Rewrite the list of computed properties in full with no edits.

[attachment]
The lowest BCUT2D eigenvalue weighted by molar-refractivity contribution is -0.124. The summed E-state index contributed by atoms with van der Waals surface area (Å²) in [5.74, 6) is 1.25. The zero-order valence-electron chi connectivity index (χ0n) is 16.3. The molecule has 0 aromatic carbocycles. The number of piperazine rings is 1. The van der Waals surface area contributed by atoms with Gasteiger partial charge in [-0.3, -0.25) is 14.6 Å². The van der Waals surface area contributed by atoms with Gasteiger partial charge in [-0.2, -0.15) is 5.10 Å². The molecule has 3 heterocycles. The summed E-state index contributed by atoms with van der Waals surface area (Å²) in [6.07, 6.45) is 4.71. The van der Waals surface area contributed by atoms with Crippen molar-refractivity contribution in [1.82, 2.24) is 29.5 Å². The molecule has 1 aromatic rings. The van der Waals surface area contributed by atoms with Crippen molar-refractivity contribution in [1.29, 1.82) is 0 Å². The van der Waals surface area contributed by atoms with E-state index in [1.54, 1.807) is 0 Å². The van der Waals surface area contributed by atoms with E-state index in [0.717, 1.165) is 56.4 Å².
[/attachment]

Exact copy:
The lowest BCUT2D eigenvalue weighted by molar-refractivity contribution is -0.124. The summed E-state index contributed by atoms with van der Waals surface area (Å²) in [5.74, 6) is 1.25. The zero-order valence-electron chi connectivity index (χ0n) is 16.3. The molecule has 0 aromatic carbocycles. The number of piperazine rings is 1. The van der Waals surface area contributed by atoms with Gasteiger partial charge in [-0.3, -0.25) is 14.6 Å². The van der Waals surface area contributed by atoms with Gasteiger partial charge in [-0.2, -0.15) is 5.10 Å². The molecule has 3 heterocycles. The summed E-state index contributed by atoms with van der Waals surface area (Å²) in [6.07, 6.45) is 4.71. The van der Waals surface area contributed by atoms with Crippen molar-refractivity contribution in [1.82, 2.24) is 29.5 Å². The molecule has 1 aromatic rings. The van der Waals surface area contributed by atoms with Crippen molar-refractivity contribution in [1.29, 1.82) is 0 Å². The van der Waals surface area contributed by atoms with E-state index in [1.54, 1.807) is 0 Å². The van der Waals surface area contributed by atoms with E-state index in [0.717, 1.165) is 56.4 Å².